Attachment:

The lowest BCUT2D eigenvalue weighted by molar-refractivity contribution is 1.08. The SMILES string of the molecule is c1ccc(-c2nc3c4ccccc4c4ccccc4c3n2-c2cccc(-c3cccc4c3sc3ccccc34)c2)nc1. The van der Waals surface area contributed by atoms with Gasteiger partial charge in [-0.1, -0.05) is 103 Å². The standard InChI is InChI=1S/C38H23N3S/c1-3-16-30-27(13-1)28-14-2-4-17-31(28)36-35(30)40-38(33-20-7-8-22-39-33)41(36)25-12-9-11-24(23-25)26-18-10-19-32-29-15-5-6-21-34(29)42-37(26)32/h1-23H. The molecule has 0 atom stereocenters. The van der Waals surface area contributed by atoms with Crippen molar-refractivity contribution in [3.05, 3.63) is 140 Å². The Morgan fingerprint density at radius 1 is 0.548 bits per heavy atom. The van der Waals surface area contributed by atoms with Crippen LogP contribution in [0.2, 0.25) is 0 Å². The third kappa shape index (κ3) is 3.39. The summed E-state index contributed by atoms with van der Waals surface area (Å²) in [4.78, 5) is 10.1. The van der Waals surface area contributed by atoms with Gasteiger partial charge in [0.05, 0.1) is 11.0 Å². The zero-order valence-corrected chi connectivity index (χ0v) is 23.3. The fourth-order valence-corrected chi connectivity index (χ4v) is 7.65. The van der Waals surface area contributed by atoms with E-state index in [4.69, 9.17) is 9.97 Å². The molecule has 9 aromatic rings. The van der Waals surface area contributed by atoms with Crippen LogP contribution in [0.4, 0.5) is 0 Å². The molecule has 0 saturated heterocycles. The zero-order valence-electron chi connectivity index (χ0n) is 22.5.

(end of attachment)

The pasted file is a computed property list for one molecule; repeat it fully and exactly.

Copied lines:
The lowest BCUT2D eigenvalue weighted by molar-refractivity contribution is 1.08. The SMILES string of the molecule is c1ccc(-c2nc3c4ccccc4c4ccccc4c3n2-c2cccc(-c3cccc4c3sc3ccccc34)c2)nc1. The van der Waals surface area contributed by atoms with Gasteiger partial charge in [-0.1, -0.05) is 103 Å². The standard InChI is InChI=1S/C38H23N3S/c1-3-16-30-27(13-1)28-14-2-4-17-31(28)36-35(30)40-38(33-20-7-8-22-39-33)41(36)25-12-9-11-24(23-25)26-18-10-19-32-29-15-5-6-21-34(29)42-37(26)32/h1-23H. The molecule has 0 atom stereocenters. The van der Waals surface area contributed by atoms with Crippen molar-refractivity contribution in [3.05, 3.63) is 140 Å². The Morgan fingerprint density at radius 1 is 0.548 bits per heavy atom. The van der Waals surface area contributed by atoms with Crippen LogP contribution in [0.2, 0.25) is 0 Å². The third kappa shape index (κ3) is 3.39. The summed E-state index contributed by atoms with van der Waals surface area (Å²) in [4.78, 5) is 10.1. The van der Waals surface area contributed by atoms with Gasteiger partial charge in [0.05, 0.1) is 11.0 Å². The zero-order valence-corrected chi connectivity index (χ0v) is 23.3. The fourth-order valence-corrected chi connectivity index (χ4v) is 7.65. The van der Waals surface area contributed by atoms with E-state index in [4.69, 9.17) is 9.97 Å². The molecule has 9 aromatic rings. The van der Waals surface area contributed by atoms with Crippen LogP contribution in [0.4, 0.5) is 0 Å². The molecule has 0 saturated heterocycles. The zero-order valence-electron chi connectivity index (χ0n) is 22.5.